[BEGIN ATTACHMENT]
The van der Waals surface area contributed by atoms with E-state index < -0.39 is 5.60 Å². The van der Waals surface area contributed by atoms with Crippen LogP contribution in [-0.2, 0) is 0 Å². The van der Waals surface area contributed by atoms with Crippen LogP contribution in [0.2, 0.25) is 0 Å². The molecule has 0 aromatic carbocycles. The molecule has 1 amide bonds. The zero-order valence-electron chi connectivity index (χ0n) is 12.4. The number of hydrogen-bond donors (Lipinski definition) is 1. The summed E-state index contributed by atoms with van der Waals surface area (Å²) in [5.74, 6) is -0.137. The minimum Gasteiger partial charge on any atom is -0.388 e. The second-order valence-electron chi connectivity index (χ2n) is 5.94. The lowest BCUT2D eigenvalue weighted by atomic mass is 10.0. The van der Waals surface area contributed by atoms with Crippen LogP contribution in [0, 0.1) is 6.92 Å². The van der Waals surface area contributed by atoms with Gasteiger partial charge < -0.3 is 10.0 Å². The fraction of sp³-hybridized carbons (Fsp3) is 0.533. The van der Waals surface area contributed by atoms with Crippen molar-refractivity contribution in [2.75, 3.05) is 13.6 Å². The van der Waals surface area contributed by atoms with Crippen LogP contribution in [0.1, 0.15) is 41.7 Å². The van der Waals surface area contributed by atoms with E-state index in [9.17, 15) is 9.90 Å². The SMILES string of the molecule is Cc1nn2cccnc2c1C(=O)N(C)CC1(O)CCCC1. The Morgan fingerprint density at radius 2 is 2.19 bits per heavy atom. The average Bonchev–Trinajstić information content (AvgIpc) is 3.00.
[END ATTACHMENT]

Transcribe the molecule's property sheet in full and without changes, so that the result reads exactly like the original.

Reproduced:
The van der Waals surface area contributed by atoms with E-state index < -0.39 is 5.60 Å². The van der Waals surface area contributed by atoms with Crippen LogP contribution in [-0.2, 0) is 0 Å². The van der Waals surface area contributed by atoms with Crippen LogP contribution in [0.2, 0.25) is 0 Å². The molecule has 0 aromatic carbocycles. The molecule has 1 amide bonds. The zero-order valence-electron chi connectivity index (χ0n) is 12.4. The number of hydrogen-bond donors (Lipinski definition) is 1. The summed E-state index contributed by atoms with van der Waals surface area (Å²) in [5.74, 6) is -0.137. The minimum Gasteiger partial charge on any atom is -0.388 e. The second-order valence-electron chi connectivity index (χ2n) is 5.94. The lowest BCUT2D eigenvalue weighted by atomic mass is 10.0. The van der Waals surface area contributed by atoms with Crippen LogP contribution in [0, 0.1) is 6.92 Å². The van der Waals surface area contributed by atoms with Gasteiger partial charge < -0.3 is 10.0 Å². The fraction of sp³-hybridized carbons (Fsp3) is 0.533. The van der Waals surface area contributed by atoms with Crippen molar-refractivity contribution in [2.75, 3.05) is 13.6 Å². The van der Waals surface area contributed by atoms with Crippen LogP contribution in [0.1, 0.15) is 41.7 Å². The van der Waals surface area contributed by atoms with E-state index in [9.17, 15) is 9.90 Å². The SMILES string of the molecule is Cc1nn2cccnc2c1C(=O)N(C)CC1(O)CCCC1. The Morgan fingerprint density at radius 2 is 2.19 bits per heavy atom. The average Bonchev–Trinajstić information content (AvgIpc) is 3.00.